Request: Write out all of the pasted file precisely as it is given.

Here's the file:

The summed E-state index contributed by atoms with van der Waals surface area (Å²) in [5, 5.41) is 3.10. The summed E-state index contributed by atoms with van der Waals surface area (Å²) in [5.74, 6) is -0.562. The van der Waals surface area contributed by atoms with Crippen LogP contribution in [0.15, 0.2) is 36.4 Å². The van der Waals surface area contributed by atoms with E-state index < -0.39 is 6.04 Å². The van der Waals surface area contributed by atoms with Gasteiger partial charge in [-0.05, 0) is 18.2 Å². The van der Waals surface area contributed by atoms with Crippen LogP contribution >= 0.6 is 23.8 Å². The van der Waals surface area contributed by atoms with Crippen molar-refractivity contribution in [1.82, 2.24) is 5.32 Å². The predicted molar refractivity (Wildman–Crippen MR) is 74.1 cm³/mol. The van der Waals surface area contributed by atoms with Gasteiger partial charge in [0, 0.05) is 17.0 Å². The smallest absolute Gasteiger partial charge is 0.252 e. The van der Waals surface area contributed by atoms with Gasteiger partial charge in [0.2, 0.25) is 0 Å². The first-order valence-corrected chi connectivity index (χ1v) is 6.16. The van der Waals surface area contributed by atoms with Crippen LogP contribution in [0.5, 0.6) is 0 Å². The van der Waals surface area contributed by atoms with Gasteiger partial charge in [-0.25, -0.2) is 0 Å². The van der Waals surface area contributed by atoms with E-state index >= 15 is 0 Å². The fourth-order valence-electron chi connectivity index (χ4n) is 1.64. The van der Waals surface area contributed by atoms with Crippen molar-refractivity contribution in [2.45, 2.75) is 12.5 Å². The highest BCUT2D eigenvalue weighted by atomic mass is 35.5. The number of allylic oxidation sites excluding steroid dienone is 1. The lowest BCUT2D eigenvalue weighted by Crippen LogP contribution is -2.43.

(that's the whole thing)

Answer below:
The summed E-state index contributed by atoms with van der Waals surface area (Å²) in [5, 5.41) is 3.10. The summed E-state index contributed by atoms with van der Waals surface area (Å²) in [5.74, 6) is -0.562. The van der Waals surface area contributed by atoms with Crippen LogP contribution in [0.15, 0.2) is 36.4 Å². The van der Waals surface area contributed by atoms with E-state index < -0.39 is 6.04 Å². The van der Waals surface area contributed by atoms with Gasteiger partial charge in [-0.05, 0) is 18.2 Å². The van der Waals surface area contributed by atoms with Crippen LogP contribution >= 0.6 is 23.8 Å². The van der Waals surface area contributed by atoms with Crippen molar-refractivity contribution in [1.82, 2.24) is 5.32 Å². The predicted molar refractivity (Wildman–Crippen MR) is 74.1 cm³/mol. The van der Waals surface area contributed by atoms with Gasteiger partial charge in [0, 0.05) is 17.0 Å². The smallest absolute Gasteiger partial charge is 0.252 e. The van der Waals surface area contributed by atoms with Gasteiger partial charge in [0.2, 0.25) is 0 Å². The first-order valence-corrected chi connectivity index (χ1v) is 6.16. The van der Waals surface area contributed by atoms with Crippen LogP contribution in [0.5, 0.6) is 0 Å². The van der Waals surface area contributed by atoms with Gasteiger partial charge in [-0.25, -0.2) is 0 Å². The van der Waals surface area contributed by atoms with E-state index >= 15 is 0 Å². The fourth-order valence-electron chi connectivity index (χ4n) is 1.64. The van der Waals surface area contributed by atoms with Crippen molar-refractivity contribution in [2.45, 2.75) is 12.5 Å². The highest BCUT2D eigenvalue weighted by atomic mass is 35.5. The number of allylic oxidation sites excluding steroid dienone is 1. The lowest BCUT2D eigenvalue weighted by Crippen LogP contribution is -2.43.